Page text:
Traditional retirement communities were conceived as places where older people would enjoy the companionship of neighbors who are part of their generation. Some seniors who live in those communities see the absence of children (apart from visitors) as contributing to a restful retirement.
Most retirement communities are located in suburbs and small cities, where developers can purchase land at a reasonable cost. Seniors in large cities often have fewer housing options. Relocating is the right choice for some, but other seniors prefer an urban lifestyle.
Urban Village Housing
Some developers are meeting the need for senior housing options in urban environments by focusing on properties that cater to a mix of generations. The “urban village model” of housing is designed to help city dwellers resist a move to the suburbs as they grow older.
The urban village approach to senior housing is grounded in the recognition that the growth of affordable housing in cities is not keeping pace with growing numbers of older Americans. To make urban housing affordable, developers are rethinking the traditional concept of one-to-three bedroom apartments in high-rise buildings. Instead, they are converting properties into smaller suites with bedrooms, bathrooms, and kitchenettes. Renters then share communal living areas, holding down the costs associated with more spacious apartments.
This approach to urban housing takes advantage of local resources. While a retirement community might offer pickleball courts, walking paths, and recreational rooms, residents of senior-friendly developments in urban areas have access to nearby parks and community centers. When amenities are maintained with tax dollars, residents don’t need to pay monthly association dues to cover their upkeep.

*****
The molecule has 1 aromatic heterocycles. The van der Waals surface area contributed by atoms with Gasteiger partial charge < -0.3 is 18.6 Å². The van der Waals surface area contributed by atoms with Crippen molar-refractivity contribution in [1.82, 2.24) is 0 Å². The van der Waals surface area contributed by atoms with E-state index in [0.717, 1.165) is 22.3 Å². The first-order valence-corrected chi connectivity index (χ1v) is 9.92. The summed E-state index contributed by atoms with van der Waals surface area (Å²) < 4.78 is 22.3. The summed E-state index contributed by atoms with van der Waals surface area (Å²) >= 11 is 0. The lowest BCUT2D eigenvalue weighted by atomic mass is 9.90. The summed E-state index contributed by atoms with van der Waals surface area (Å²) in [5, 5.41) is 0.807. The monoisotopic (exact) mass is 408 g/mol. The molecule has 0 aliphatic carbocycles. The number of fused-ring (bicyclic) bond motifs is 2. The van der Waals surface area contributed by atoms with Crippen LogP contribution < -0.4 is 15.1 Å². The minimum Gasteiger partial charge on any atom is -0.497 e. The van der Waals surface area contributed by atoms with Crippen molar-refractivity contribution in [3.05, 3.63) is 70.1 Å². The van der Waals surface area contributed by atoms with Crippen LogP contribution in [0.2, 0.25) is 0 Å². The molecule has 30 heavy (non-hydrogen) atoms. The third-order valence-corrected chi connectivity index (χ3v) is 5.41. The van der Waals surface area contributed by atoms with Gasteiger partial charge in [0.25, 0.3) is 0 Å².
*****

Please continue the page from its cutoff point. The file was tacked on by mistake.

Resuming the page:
Many seniors also appreciate living within a walkable distance from retail stores, restaurants, bodegas, and wellness centers. Seniors who are used to living in a large city appreciate housing options that allow them to enjoy the convenience of living in a neighborhood that meets all their needs.
Mixing generations in rental housing developments can help younger and older people develop connections. While some elders prefer to live in age-restricted retirement communities, others might feel isolated from the larger society if they are not surrounded by people of all ages.
Urban strategies to keep residents from fleeing to the suburbs include revitalizing downtown areas and increasing the supply of affordable housing. In some cities, developers work with local governments to build or renovate apartments that target a mix of older and younger tenants. Mayors who are under pressure to increase the supply of affordable housing for a growing population of older residents are easing regulatory hurdles for developers who commit to making affordable housing available to senior residents.
Unfortunately, construction costs are rising, making it difficult to develop affordable housing for tenants of any age. Tax credits and other local government incentives may be necessary to stimulate housing projects that are attractive and affordable. Mixed use housing, using expensive penthouse apartments to subsidize more affordable apartments marketed to seniors, are one solution to the challenge of developing an intergenerational mix of younger tenants who are entering the workforce and older tenants living on fixed incomes.